It is right to celebrate those local authorities committed to funding culture, but long-term sustainability may depend on developing entirely new approaches, argues Gary Topp.
Andrew Dixon’s call to celebrate the successes of cultural development in those places where local government is a key collaborator (often where there is the prize of a ‘title’ at stake) must be right. Indeed, it replicates a call that we have collectively made many times over the past 25 years. It has become an accepted norm of cultural policy that where the sector, local government and public sector agencies such as Arts Council England and the Heritage Lottery Fund can find common cause and financial synergies, then great things can be made to happen.
But we can sometimes pursue this approach to the detriment of other ideas, and in so doing remove from our collective tool chest some alternative options. Perhaps more seriously, by ignoring alternative approaches we might also inadvertently align ourselves too much with an increasingly marginalised sub-section of the politics and circumstances of our time.
We can draw together a few things that have happened in the last few days to explore this. The day before Andrew Dixon’s article, a report on urban leadership was published by the Centre for Cities and Arup, exploring the attitudes and concerns of city leaders across the UK. These exhibit an astonishing amount of agreement across the country and across party politics. We should not be surprised that housing, social care and transport dominate their concerns. We might be more surprised that when asked what they thought could be “cut or frozen” with the least local impact, almost a quarter (24%) said “culture and leisure”. On this evidence, the last 25 years of cultural advocacy, evidence and programme delivery must have either been ineffective, struggling to maintain ground that has been gained, or have been completely undercut by the dominant discourse of austerity.
On the same day as the article, the Creative Industries Federation published its latest report (Growing the UK’s Creative Industries) and once again presented an analysis that a key requirement for the future success of the sector was through relationships with local government, Local Economic Partnerships (LEPs) and combined authorities. And we should reiterate that, where this can be achieved, it is probably a good thing.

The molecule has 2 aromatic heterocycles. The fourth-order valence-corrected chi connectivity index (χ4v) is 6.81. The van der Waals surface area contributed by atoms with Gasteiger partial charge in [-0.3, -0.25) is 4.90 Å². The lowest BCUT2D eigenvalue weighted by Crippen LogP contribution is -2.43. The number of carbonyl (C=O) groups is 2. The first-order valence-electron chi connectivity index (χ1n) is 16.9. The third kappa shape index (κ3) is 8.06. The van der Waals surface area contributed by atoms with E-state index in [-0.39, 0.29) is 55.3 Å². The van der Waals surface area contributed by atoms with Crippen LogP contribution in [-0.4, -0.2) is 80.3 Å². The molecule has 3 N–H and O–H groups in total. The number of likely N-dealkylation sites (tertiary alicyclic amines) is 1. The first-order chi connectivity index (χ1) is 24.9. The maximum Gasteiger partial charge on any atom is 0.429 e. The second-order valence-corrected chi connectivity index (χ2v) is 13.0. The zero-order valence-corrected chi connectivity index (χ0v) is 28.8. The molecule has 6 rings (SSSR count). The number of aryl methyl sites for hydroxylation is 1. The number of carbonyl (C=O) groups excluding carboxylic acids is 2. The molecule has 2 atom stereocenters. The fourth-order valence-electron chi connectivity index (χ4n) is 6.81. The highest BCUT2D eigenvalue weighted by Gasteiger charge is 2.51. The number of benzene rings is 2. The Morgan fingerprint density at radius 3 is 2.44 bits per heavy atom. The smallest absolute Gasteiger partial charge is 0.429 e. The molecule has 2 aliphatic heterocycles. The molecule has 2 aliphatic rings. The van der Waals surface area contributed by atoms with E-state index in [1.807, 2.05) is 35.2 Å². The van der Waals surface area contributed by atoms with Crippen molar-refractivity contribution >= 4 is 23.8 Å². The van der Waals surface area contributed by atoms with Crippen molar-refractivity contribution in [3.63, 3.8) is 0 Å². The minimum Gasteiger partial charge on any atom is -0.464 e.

But it might be time to look beyond the obvious conclusions, and see if this leads us in a different direction. We might start by more clearly recognising that we live in the most centralised country in Europe (so the LEPs and combined authorities arguably do not have the agency of change we seek to give them). We might further acknowledge that the much-celebrated growth of the creative industries has occurred during austerity, without a creatively-focused education system, and that the apparent common sense of embedding it further into structures with limited power may only be a partial solution at best. Yet we keep on recommending it as a primary course of action.
In Poland in December, at the latest global summit on climate change (and if ever we needed evidence of the limitations of the current political discourse it is on this issue) David Attenborough was invited to sit at a new seat around the negotiating table - the ‘people’s seat’. A strong indication that current systems and political structures are not serving us as well as they might. Global protests by people against the Iraq war in 2003 led the New York Times to identify public opinion as the other global ‘superpower’. And recently Thomas Piketty, who has so eloquently unpicked the dominant economic growth (capitalism) ideology of our time, put forward a rebalancing proposal for the European budget. In other words, there are increasingly other voices and other platforms for positive and alternative development mechanisms emerging. What, and where, is the cultural sector’s version of these?
If the sector keeps looking solely to current mechanisms of government for solutions - and these systems have arguably become weaker and not stronger over the last decade - then we run the risk of chasing an increasingly diminishing prize, and inadvertently taking the sector backwards not forwards. This is not an easy discussion for the sector to open up, but if we believe in our power to transform places, then it surely needs more airtime than it is currently receiving. And we may need to let go of the dominant habits of the past.
Gary Topp is CEO of Culture Central and Honorary Professor of Culture and Cities at the University of Birmingham.